Celebrating creation God’s way

July 19th, 2011 at 4:22 pm

When the beginning began, the canvas of the earth was formless: blank and silent. The Creator, lavish in imagination, steps to the threshold.

In C.S. Lewisʼ The Chronicles of Narnia, Aslan the Lion sings creation into existence. So, in Genesis 1, God sings his creation song into the formless silence.

“Light! Sky!”

“Land! Sea!”

Ex nihilo, out of nothing, the brilliance of light and the splendor of sky burst forth. The greens, reds, and blues of land and sea emerge.

And it is all good. Unimaginably good. In fact, Genesis 1 is as much a story about the goodness of creation as it is the song of creation. “It is good, it is good, it is unimaginably good,” repeats the thunderous refrain. The author of Genesis had neither the time nor the papyrus to provide explicit detail of the creation event. Presented to us is just a highlight. Hopefully someday, in the new heaven and the new earth to come, we will be treated to the Director’s cut.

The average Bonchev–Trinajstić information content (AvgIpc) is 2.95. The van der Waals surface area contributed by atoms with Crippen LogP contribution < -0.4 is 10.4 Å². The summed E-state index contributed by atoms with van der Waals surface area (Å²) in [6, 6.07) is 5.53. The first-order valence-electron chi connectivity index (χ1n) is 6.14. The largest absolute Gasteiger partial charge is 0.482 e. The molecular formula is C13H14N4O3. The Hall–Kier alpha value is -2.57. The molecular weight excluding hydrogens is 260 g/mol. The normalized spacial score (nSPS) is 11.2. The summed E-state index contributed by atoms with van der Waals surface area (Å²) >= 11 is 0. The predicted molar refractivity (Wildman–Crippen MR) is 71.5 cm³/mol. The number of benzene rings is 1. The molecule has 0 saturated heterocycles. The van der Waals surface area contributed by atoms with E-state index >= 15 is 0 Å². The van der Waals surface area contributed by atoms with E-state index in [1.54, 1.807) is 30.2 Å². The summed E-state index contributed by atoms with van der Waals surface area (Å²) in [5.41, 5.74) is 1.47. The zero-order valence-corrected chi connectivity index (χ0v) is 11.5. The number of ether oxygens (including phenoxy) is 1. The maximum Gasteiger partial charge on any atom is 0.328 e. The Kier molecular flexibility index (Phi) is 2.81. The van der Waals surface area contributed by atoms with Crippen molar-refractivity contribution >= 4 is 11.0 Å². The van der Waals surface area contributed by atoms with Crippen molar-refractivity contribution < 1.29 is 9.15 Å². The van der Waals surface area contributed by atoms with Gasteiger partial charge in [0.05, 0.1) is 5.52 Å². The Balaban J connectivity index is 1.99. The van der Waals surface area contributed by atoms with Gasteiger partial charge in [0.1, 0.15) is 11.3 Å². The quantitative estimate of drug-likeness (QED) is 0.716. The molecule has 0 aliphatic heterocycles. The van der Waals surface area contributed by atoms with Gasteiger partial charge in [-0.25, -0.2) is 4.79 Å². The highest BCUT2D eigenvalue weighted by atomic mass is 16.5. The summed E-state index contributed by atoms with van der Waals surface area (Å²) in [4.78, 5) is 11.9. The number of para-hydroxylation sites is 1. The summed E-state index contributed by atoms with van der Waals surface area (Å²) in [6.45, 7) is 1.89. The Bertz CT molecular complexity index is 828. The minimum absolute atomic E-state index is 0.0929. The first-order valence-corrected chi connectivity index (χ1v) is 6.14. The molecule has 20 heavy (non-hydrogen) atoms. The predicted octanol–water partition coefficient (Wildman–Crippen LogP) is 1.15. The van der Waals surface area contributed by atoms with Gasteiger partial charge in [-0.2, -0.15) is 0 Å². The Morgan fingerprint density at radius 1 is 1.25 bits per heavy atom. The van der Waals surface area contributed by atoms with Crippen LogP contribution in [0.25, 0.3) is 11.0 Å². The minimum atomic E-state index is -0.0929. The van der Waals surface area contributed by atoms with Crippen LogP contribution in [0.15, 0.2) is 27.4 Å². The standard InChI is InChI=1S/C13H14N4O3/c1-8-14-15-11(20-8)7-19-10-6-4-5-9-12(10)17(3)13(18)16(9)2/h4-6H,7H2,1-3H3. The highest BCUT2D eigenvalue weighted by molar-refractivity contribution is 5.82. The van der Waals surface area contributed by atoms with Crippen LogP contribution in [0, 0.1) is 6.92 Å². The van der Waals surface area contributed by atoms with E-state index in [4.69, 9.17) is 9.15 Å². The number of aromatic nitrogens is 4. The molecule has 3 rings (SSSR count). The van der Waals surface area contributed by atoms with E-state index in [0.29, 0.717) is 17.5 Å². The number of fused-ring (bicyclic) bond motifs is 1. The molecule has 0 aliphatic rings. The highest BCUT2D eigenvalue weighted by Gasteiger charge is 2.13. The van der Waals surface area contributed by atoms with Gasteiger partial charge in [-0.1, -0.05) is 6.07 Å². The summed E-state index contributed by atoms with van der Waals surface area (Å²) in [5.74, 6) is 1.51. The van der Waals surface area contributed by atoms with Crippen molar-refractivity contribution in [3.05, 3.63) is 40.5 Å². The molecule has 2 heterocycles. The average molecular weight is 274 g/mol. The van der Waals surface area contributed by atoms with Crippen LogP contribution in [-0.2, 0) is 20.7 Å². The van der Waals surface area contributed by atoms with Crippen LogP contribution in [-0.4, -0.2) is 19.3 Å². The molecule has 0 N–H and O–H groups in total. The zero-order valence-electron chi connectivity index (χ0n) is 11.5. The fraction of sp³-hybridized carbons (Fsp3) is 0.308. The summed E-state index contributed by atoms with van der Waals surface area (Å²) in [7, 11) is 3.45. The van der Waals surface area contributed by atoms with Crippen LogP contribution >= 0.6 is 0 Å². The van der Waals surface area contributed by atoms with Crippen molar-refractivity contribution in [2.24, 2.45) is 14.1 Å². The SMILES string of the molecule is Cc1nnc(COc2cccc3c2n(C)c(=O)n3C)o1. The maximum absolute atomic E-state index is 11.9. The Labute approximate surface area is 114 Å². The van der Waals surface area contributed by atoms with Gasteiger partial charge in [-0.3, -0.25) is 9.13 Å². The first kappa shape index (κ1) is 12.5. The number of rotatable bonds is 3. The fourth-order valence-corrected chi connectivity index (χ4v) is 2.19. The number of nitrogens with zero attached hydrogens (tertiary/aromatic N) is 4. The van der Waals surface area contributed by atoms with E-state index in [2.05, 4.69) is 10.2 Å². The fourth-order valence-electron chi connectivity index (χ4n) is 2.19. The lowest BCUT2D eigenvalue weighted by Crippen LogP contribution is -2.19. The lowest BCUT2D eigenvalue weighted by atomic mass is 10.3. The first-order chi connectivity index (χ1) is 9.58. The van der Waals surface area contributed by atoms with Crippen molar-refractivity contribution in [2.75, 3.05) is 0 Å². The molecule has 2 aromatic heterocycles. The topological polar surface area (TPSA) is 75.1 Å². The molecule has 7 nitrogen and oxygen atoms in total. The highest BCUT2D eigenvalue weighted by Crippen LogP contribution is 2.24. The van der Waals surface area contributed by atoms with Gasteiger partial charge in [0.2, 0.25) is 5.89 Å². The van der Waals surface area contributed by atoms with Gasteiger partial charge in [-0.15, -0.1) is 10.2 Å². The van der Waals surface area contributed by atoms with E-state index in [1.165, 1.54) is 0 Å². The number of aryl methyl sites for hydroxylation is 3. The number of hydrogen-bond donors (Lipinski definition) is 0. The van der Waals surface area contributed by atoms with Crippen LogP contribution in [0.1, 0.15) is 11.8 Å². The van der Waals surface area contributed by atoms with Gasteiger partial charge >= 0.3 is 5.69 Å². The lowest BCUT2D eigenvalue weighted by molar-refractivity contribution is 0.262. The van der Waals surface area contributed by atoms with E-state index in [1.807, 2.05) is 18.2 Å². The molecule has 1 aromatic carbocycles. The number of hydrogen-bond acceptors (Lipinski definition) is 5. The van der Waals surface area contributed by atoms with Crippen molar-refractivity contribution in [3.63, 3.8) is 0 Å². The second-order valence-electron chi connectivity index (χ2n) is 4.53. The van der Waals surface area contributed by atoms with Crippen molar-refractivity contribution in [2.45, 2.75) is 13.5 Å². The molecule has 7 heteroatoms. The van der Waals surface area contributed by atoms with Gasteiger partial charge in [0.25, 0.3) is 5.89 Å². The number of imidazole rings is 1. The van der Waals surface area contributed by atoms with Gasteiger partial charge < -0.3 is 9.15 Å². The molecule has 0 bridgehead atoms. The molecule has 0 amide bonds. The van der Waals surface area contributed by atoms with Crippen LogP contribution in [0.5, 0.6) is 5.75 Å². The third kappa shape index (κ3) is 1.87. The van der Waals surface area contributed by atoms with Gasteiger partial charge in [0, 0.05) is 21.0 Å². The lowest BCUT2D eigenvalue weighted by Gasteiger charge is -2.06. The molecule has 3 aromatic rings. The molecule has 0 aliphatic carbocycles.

Until then, we have only our imagination. Perhaps when God decided it was time to decorate the greens of the fields with the whites of dandelions, He stepped to the threshold and sang, “Dandelion number one!”

Ex nihilo, Dandelion number one appears. And God roared with utter joy. “It is good! It is good! It is unimaginably good!”

After the celebration over the goodness of dandelion number one, God decided to sing into existence dandelion number two.

Ex nihilo, Dandelion number two appears. Again, God roared with utter joy. “It is good! It is good! It is unimaginably good!” (1)

So forth and so on does God celebrate over the creation of all 2.4 billion dandelions.